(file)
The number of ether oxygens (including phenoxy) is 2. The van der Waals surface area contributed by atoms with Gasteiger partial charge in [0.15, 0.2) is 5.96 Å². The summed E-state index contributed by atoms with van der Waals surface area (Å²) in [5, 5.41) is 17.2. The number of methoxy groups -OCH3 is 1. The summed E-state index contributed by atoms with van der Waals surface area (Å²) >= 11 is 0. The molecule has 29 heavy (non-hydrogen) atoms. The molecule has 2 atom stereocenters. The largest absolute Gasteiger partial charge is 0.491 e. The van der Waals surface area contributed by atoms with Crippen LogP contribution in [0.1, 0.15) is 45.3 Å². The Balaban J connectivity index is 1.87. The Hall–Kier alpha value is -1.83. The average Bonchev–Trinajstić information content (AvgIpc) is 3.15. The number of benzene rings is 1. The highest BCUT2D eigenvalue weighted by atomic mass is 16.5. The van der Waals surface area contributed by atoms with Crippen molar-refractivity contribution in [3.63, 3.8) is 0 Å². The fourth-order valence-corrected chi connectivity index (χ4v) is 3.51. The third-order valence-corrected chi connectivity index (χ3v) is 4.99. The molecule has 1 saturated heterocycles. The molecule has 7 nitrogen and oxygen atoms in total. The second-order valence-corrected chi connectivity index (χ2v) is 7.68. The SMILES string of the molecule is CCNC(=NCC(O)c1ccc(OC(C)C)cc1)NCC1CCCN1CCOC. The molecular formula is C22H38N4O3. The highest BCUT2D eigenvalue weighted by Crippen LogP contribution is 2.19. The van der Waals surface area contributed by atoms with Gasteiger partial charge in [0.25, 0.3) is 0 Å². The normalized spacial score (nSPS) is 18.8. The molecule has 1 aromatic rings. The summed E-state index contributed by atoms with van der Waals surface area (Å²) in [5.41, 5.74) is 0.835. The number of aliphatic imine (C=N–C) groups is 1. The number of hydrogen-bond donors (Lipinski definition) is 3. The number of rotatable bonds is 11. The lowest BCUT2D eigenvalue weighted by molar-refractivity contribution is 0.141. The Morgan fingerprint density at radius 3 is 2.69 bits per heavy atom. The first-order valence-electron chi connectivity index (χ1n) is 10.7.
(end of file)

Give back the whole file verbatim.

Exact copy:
The number of ether oxygens (including phenoxy) is 2. The van der Waals surface area contributed by atoms with Gasteiger partial charge in [0.15, 0.2) is 5.96 Å². The summed E-state index contributed by atoms with van der Waals surface area (Å²) in [5, 5.41) is 17.2. The number of methoxy groups -OCH3 is 1. The summed E-state index contributed by atoms with van der Waals surface area (Å²) >= 11 is 0. The molecule has 29 heavy (non-hydrogen) atoms. The molecule has 2 atom stereocenters. The largest absolute Gasteiger partial charge is 0.491 e. The van der Waals surface area contributed by atoms with Crippen LogP contribution in [0.1, 0.15) is 45.3 Å². The Balaban J connectivity index is 1.87. The Hall–Kier alpha value is -1.83. The average Bonchev–Trinajstić information content (AvgIpc) is 3.15. The number of benzene rings is 1. The highest BCUT2D eigenvalue weighted by atomic mass is 16.5. The van der Waals surface area contributed by atoms with Crippen molar-refractivity contribution in [3.63, 3.8) is 0 Å². The fourth-order valence-corrected chi connectivity index (χ4v) is 3.51. The third-order valence-corrected chi connectivity index (χ3v) is 4.99. The molecule has 1 saturated heterocycles. The molecule has 7 nitrogen and oxygen atoms in total. The second-order valence-corrected chi connectivity index (χ2v) is 7.68. The SMILES string of the molecule is CCNC(=NCC(O)c1ccc(OC(C)C)cc1)NCC1CCCN1CCOC. The molecular formula is C22H38N4O3. The highest BCUT2D eigenvalue weighted by Crippen LogP contribution is 2.19. The van der Waals surface area contributed by atoms with Gasteiger partial charge in [0.25, 0.3) is 0 Å². The normalized spacial score (nSPS) is 18.8. The molecule has 1 aromatic rings. The summed E-state index contributed by atoms with van der Waals surface area (Å²) in [5.41, 5.74) is 0.835. The number of aliphatic imine (C=N–C) groups is 1. The number of hydrogen-bond donors (Lipinski definition) is 3. The number of rotatable bonds is 11. The lowest BCUT2D eigenvalue weighted by molar-refractivity contribution is 0.141. The Morgan fingerprint density at radius 3 is 2.69 bits per heavy atom. The first-order valence-electron chi connectivity index (χ1n) is 10.7.